The tipping point of any technology surely must arrive when a mass audience is motivated by technology-driven behaviors that it does not even recognize. As digital marketers, we must pause and reflect on the recent U.S. presidential election and realize the victory that it represents for us. I am not speaking so much of the outcome, President Obama’s re-election, but of the data-driven campaign that he and his team executed so brilliantly.
While 2012 was championed as the first “Social Media Election,” it rightly should be called the first “Big Data Election,” as the decisions that were made on Nov. 6 at voting booths and ballot boxes were preceded by micro-targeted, multidimensional decisions on a millisecond-by-millisecond basis countless times over the past year.
The Obama campaign played by the rules of next-generation mobile marketers in such a deft way that they seamlessly melded traditional text-based communication with signifiers. Even the campaign theme, “Forward,” could have been signified by a sideways triangle “forward” button. If the Clinton ’92 campaign theme was “It’s the Economy, Stupid!,” the Obama ’12 campaign theme could have been “It’s the Data, Stupid!”
Why do we see this campaign as a watershed moment for our industry? Well, for starters, it was the first mobile Web-driven campaign of its kind (keep in mind that the iTunes App Store did not open until August, 2008). This in and of itself made for a new campaign reality: Customers (voter) have great power, and they are communicating large amounts of data on the go. Also, the Obama team leveraged so much data from the original 2008 campaign that it could, from the start, introduce real-time capabilities in marketing and in field reporting that were unprecedented. Without being disruptive, they let the data and the math and the ultimate result tell the story. That led the advertiser, in this case the Obama team, to multiple avenues for delivering messages on multiple platforms, and extending requests on the front end that would yield rich data on the back end.
The Obama team’s dashboard product also enabled real-time decision-making on the part of the campaign’s extended volunteers, creating a user-generated tool for contacting potential voters, and targeting Facebook friends in swing states, for example. Non-intrusive, elegant, and targeted to the geographic millimeter and timed to the millisecond – that is how marketers need to make their data work for them going forward. This kind of real-time learning (RTL) and real-time bidding (RTB) is the new standard, almost a second-generation, for the digital media industry.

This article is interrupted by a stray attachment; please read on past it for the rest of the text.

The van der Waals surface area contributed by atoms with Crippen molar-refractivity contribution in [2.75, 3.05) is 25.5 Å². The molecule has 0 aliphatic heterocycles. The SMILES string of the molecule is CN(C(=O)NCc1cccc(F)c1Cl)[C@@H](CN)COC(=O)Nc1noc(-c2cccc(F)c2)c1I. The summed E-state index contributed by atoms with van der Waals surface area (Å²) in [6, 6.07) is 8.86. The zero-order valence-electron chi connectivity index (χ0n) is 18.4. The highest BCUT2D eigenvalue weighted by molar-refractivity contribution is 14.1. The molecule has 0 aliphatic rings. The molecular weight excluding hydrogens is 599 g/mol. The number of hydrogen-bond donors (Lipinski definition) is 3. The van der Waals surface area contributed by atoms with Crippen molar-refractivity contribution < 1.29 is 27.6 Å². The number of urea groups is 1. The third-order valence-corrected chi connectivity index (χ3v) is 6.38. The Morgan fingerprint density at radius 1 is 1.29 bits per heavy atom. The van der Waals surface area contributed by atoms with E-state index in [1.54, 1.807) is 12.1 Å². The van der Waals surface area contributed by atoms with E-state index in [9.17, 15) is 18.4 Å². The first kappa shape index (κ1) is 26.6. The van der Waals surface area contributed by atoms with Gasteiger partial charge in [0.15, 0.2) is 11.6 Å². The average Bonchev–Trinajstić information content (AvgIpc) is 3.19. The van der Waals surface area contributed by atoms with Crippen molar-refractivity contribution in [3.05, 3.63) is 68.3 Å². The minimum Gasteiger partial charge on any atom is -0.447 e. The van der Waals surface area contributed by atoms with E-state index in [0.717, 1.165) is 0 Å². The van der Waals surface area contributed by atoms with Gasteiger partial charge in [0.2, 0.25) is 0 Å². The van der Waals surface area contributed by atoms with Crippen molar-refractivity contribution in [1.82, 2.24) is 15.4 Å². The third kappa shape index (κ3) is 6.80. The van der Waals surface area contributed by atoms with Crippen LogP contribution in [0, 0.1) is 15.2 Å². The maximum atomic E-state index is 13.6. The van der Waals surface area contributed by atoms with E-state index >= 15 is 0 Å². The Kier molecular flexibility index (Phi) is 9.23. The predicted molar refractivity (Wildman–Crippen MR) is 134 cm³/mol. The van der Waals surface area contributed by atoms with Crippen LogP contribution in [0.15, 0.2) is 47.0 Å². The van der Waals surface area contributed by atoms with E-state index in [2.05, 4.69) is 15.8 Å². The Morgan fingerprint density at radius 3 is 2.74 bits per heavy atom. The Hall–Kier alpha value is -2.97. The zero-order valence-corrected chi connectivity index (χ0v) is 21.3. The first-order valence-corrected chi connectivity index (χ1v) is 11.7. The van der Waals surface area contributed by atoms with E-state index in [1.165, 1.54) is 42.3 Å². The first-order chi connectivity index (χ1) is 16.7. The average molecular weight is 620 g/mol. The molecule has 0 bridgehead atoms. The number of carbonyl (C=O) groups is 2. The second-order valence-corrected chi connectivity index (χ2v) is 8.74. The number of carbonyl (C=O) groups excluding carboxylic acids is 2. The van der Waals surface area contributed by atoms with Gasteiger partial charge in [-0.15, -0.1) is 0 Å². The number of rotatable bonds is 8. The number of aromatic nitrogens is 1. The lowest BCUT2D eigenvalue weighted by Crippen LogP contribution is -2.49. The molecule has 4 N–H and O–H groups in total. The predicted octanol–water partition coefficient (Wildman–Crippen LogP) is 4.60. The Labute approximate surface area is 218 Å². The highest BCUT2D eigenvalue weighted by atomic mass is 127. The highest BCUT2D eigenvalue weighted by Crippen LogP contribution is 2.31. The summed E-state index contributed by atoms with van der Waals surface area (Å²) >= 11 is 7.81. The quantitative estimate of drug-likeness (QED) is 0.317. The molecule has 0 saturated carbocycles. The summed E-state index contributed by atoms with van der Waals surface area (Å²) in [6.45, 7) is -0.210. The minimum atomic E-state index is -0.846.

Conversely, the Romney campaign could have taken greater advantage of RTL and RTB implementations, particularly in regard to targeting voters in swing states. Using older predictive modeling technologies, modern presidential campaigns cannot keep up with the flood of data in today’s world. That world needs to be addressed where it lives, and not with a monolithic approach. And, yet, that is what the Romney team effectively did -- thet attempted to motivate voters through traditional TV advertising. Digital appeared to be an afterthought (note that the campaign’s vaunted Project ORCA system was clearly a last-minute Get Out the Vote, or GOTV, tool, and not part of a systematic analytical data approach), and while this may represent the perceived demographics of a GOP audience, it is clearly not indicative of the real-time world in which we live, which can be more effectively addressed by mobile marketing.
It's telling to note that the first Obama campaign got its unofficial start in 2006 with great insight from the mobile industry (former CTIA head Tom Wheeler helped shape some of the campaign’s early thinking regarding mobile), particularly in intelligent use of SMS marketing. The 2012 campaign leveraged mobile, social media, advertising, apps, and data-driven decision targeting in a truly ROI-driven way. Rather than carpet-bombing audiences, the quality of the data that drove micro-targeted marketing was equally rewarded with highly qualitative data on the receiving end.
Essentially, the Obama team created its own data index for messaging and media placements, built on an Amazon Web Services (AWS) platform that could accommodate the campaign’s ever-growing mobile data archive. Using simulations in a manner more common to meteorologists or pharmacologists, the Obama campaign is the new paradigm for data-driven marketing, in that it looks at a massive data set – the U.S. population, not merely the electorate itself – and treats the data as sacrosanct, yet not static.
The data, therefore, becomes the customer. And, in an earlier and more gentle marketing universe, we used to say that the “customer is always right.” Listen to your data, and it will help you tell your story -- and, maybe, win a presidential campaign.